by Rana Irby
The Biden-Harris administration has only just begun. What will this mean for U.S. policy regarding war? Some problematic implications can be found in President Biden’s time as Vice President, VP Harris’s record in Senate and on the campaign trail, and some of Biden’s picks for staff. It seems we may expect to see more of the same American militarism, despite some steps that on face value seem more amenable to a less militaristic strategy. This is concerning for the fight for a consistent life ethic.
As Vice President, Biden served as part of an administration that continued the status quo in terms of militarism and war. As Stephen Wertheim notes in The Guardian, while the Obama administration struck a nuclear deal with Iran and thawed relations with Cuba, it also utilized drones and special forces in the Middle East. In addition, the administration involved our military in Libya and Syria to tragic results. Furthermore, during his campaign, Biden failed to distinguish his policy in this area from that of the Obama administration. Such an approach can be seen as being bolstered by Vice President Kamala Harris, who, Alex Ward notes in Vox, was chosen as VP because of her shared vision with Biden.
Just over a year ago, Harris co-sponsored the No War Against Iran Act, which would prohibit federal funds from going toward unsanctioned military aggression against Iran. In her interview with the Council on Foreign Relations as a candidate for the presidency, she focused on building partnerships in responding to such situations as North Korean denuclearization, Russian aggression in the Ukraine, Venezuela and the war in Yemen. The question remains how this will play out in terms of U.S. military presence abroad. Unfortunately, Wertheim notes that Harris also “voted against cutting the $740bn annual military budget by a mere 10%, though she said she supported reductions as a goal.” Whether she will make a positive impact in the Biden administration in regards to foreign policy remains to be seen.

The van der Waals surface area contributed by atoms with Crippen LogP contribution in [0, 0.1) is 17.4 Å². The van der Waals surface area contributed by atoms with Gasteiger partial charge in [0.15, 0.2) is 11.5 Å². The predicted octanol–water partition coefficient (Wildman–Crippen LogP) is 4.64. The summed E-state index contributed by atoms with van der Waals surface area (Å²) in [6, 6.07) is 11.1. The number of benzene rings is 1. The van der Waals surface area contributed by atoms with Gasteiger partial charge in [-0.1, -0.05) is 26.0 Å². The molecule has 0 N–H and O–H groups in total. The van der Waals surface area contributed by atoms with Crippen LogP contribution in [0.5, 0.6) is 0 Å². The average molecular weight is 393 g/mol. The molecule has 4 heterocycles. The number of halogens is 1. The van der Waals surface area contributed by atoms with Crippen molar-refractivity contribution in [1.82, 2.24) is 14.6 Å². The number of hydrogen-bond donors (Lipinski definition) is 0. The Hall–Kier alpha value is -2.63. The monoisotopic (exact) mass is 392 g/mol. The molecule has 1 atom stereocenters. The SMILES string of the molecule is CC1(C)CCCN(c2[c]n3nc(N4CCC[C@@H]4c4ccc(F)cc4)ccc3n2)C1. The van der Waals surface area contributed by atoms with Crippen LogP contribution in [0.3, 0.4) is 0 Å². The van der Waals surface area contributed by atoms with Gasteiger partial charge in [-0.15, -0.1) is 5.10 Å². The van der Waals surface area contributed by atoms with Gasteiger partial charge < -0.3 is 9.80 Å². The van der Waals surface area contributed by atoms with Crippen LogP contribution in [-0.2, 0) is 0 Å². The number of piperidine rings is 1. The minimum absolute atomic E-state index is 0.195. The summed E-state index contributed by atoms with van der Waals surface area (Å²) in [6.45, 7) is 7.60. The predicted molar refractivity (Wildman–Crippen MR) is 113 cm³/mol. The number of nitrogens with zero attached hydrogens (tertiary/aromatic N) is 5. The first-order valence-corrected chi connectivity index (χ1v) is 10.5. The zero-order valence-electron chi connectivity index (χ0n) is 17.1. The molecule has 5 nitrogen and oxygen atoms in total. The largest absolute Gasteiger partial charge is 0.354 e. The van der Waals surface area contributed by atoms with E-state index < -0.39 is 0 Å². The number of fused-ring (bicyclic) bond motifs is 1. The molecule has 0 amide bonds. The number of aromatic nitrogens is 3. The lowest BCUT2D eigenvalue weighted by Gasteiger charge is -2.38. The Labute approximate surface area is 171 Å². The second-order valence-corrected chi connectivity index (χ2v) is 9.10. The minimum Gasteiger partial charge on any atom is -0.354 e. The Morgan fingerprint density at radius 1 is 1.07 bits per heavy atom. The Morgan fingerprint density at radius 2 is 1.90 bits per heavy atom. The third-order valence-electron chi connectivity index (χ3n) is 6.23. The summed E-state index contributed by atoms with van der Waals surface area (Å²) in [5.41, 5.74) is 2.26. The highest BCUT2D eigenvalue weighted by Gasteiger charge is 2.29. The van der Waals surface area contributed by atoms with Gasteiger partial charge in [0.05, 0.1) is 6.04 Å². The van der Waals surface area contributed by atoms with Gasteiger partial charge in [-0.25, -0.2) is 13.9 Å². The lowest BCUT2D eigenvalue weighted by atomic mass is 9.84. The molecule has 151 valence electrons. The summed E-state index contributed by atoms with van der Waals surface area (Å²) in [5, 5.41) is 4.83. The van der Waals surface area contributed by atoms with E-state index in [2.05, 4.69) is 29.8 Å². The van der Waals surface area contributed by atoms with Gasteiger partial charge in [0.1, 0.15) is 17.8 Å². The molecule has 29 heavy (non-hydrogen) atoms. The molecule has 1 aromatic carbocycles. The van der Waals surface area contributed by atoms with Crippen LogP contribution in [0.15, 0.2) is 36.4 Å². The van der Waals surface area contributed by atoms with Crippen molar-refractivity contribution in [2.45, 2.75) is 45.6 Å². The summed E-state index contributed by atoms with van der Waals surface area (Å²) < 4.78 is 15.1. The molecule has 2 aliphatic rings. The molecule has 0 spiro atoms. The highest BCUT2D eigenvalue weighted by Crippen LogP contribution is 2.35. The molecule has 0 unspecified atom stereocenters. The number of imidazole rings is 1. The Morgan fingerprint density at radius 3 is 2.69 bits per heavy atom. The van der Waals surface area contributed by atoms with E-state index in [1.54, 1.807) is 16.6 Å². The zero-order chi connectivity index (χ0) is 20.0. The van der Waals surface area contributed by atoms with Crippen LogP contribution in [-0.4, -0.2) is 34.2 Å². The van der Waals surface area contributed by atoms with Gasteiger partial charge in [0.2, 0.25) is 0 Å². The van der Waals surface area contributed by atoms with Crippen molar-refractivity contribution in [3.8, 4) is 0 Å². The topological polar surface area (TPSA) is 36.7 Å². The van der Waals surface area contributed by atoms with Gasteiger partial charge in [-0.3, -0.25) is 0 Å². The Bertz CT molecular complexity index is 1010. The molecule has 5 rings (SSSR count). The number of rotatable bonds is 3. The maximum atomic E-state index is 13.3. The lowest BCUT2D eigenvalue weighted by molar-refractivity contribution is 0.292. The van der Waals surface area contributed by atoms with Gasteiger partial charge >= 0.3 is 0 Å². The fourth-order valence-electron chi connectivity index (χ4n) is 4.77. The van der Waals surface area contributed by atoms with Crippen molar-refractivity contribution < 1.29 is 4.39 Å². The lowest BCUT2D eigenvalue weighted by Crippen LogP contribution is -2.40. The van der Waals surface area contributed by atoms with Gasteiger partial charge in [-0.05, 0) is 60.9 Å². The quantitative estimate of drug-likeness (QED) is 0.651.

Even more worrying are some of the staff picks for the new administration.
Former BlackRock employees Brian Deese and Adewale Adeyemo were chosen as head of the National Economic Council and Deputy Treasury Secretary, respectively. BlackRock has substantial investments in weapons companies, including General Dynamics and Lockheed Martin, and according to Code Pink, Deese and Adeyemo have never spoken out against this. Peace activists are understandably wary of having members of the Biden-Harris administration with ties to companies with stakes in war.
Recent years have shown us the negative outcomes of endless wars. Countless lives have been lost and trillions of taxpayer dollars have been spent. Returning to Wertheim, he argues a correlation between the American public viewing war less favorably and strong military funding and presence. Those of us against war must wonder if U.S. policy will continue down this path.
Current American society shows a seeming weariness of war. The new administration has a president and history-making vice president with a shared vision — a vision which includes records of speaking rhetoric against war but perpetuating it in action and incoming administration members who have ties to companies invested in war. For those committed to fighting the perpetuation of endless wars, there is pretext to find this problematic.